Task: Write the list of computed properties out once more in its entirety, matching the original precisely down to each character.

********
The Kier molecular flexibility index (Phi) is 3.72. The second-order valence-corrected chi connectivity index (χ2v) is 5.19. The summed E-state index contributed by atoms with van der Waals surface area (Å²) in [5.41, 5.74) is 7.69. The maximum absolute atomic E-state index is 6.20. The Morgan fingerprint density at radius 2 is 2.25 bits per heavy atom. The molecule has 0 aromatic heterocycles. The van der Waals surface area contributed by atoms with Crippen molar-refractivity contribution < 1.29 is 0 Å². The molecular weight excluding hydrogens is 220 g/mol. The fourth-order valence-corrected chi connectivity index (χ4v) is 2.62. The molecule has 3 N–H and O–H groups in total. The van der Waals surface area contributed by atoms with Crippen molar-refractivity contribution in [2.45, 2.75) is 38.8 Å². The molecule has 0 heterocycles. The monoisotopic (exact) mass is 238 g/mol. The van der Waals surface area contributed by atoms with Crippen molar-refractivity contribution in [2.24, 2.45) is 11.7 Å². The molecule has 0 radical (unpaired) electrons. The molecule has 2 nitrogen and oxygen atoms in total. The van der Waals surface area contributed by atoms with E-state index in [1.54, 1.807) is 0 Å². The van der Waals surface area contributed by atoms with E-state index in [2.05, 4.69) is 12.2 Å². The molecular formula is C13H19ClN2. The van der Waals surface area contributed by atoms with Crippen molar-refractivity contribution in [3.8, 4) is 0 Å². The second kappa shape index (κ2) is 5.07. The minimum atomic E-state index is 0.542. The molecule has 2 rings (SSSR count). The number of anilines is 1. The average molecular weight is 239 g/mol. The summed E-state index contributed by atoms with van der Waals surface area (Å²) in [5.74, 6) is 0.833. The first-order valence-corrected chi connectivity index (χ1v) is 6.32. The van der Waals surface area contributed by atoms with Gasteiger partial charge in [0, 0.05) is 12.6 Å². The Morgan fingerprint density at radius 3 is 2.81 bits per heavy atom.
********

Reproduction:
The Kier molecular flexibility index (Phi) is 3.72. The second-order valence-corrected chi connectivity index (χ2v) is 5.19. The summed E-state index contributed by atoms with van der Waals surface area (Å²) in [5.41, 5.74) is 7.69. The maximum absolute atomic E-state index is 6.20. The Morgan fingerprint density at radius 2 is 2.25 bits per heavy atom. The molecule has 0 aromatic heterocycles. The van der Waals surface area contributed by atoms with Crippen molar-refractivity contribution < 1.29 is 0 Å². The molecular weight excluding hydrogens is 220 g/mol. The fourth-order valence-corrected chi connectivity index (χ4v) is 2.62. The molecule has 3 N–H and O–H groups in total. The van der Waals surface area contributed by atoms with Crippen molar-refractivity contribution in [2.45, 2.75) is 38.8 Å². The molecule has 0 heterocycles. The monoisotopic (exact) mass is 238 g/mol. The van der Waals surface area contributed by atoms with Crippen molar-refractivity contribution in [2.24, 2.45) is 11.7 Å². The molecule has 0 radical (unpaired) electrons. The molecule has 2 nitrogen and oxygen atoms in total. The van der Waals surface area contributed by atoms with E-state index in [1.54, 1.807) is 0 Å². The van der Waals surface area contributed by atoms with E-state index in [2.05, 4.69) is 12.2 Å². The molecular formula is C13H19ClN2. The van der Waals surface area contributed by atoms with Crippen molar-refractivity contribution in [3.8, 4) is 0 Å². The second kappa shape index (κ2) is 5.07. The minimum atomic E-state index is 0.542. The molecule has 2 rings (SSSR count). The number of anilines is 1. The average molecular weight is 239 g/mol. The summed E-state index contributed by atoms with van der Waals surface area (Å²) in [5.74, 6) is 0.833. The first-order valence-corrected chi connectivity index (χ1v) is 6.32. The van der Waals surface area contributed by atoms with Gasteiger partial charge in [0, 0.05) is 12.6 Å². The Morgan fingerprint density at radius 3 is 2.81 bits per heavy atom.